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April 2, 2013

Legal Update
Paul E. White

Collection of zip codes by Massachusetts retailers constitutes unfair business practice

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Massachusetts highest court has recently issued an important decision concerning the collection of zip code information by retailers that is likely to generate lawsuits against many of the largest retailers that do business in Massachusetts.

In Tyler v. Michaels Stores, Inc. the Massachusetts Supreme Judicial Court (“SJC”) held that collecting non-essential customer information when processing credit card transactions, even if not for the purpose of perpetrating identity fraud, nevertheless violates a Massachusetts statute G.L. ch. 93, §105(a) directed at preventing the collection of unnecessary personal information to complete a credit card transaction. Even more significantly, the SJC held that such a violation shall be deemed to be an unfair and deceptive trade practice within the meaning of the Massachusetts Consumer Protection Statute G.L. ch. 93A, §2. If a plaintiff alleges and proves that she has suffered a distinct injury or harm that arises from the unfair or deceptive act, the court held that such conduct would be the basis for a claim entitling the plaintiff to recover damages and attorneys’ fees. In a particularly alarming decision for retailers, the SJC made clear that where a merchant acquires personal identification information in violation of G.L. ch. 93, §105(a) and uses the information for its own business purpose, whether by sending marketing materials or by selling the information to third parties, the merchant has caused the consumer an injury that is cognizable under G.L. ch. 93A, §9.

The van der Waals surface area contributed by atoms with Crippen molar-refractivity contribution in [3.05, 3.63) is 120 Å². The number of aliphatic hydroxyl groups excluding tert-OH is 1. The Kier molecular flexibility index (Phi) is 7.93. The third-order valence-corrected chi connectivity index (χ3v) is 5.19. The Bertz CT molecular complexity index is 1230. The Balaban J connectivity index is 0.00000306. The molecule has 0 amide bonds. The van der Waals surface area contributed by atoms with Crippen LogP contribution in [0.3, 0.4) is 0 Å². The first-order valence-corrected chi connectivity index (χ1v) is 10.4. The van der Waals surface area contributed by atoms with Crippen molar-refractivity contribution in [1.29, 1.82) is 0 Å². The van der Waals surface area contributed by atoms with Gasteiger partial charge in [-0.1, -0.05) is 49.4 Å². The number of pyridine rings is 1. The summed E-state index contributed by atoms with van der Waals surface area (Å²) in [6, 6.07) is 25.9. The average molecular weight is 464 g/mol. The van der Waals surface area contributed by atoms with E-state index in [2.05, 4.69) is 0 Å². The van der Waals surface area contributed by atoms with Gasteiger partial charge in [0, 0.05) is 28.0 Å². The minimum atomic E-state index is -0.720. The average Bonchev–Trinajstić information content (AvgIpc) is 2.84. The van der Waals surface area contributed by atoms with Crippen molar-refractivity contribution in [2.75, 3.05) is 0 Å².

It is likely that the legal precedent set by the SJC in the Tyler case will now lead to lawsuits against many Massachusetts retailers and that many of these claims will be filed as class action lawsuits. A similar rush of cases occurred in California after a California Supreme Court decision in 2011, Pineda v. Williams-Sonoma Stores, Inc., led to the filing of hundreds of such class actions against major retailers. Based on the SJC’s broad holding in Tyler, it is likely that Massachusetts retailers will receive a significant number of lawsuits from plaintiffs who can demonstrate that they suffered an injury, such as receiving unsolicited marketing mail, as a result of their personal information being collected.

The Tyler case should sound an alarm for any retailer in Massachusetts that is continuing to collect zip-code information from customers at the point of sale. Retailers that have engaged in this practice should carefully evaluate their situations and seek appropriate legal counsel.

This Alert was prepared for the clients and friends of Sugarman, Rogers, Barshak & Cohen, P.C. It is provided for educational and informational purposes only and is not a substitute for professional advice on your specific legal situation.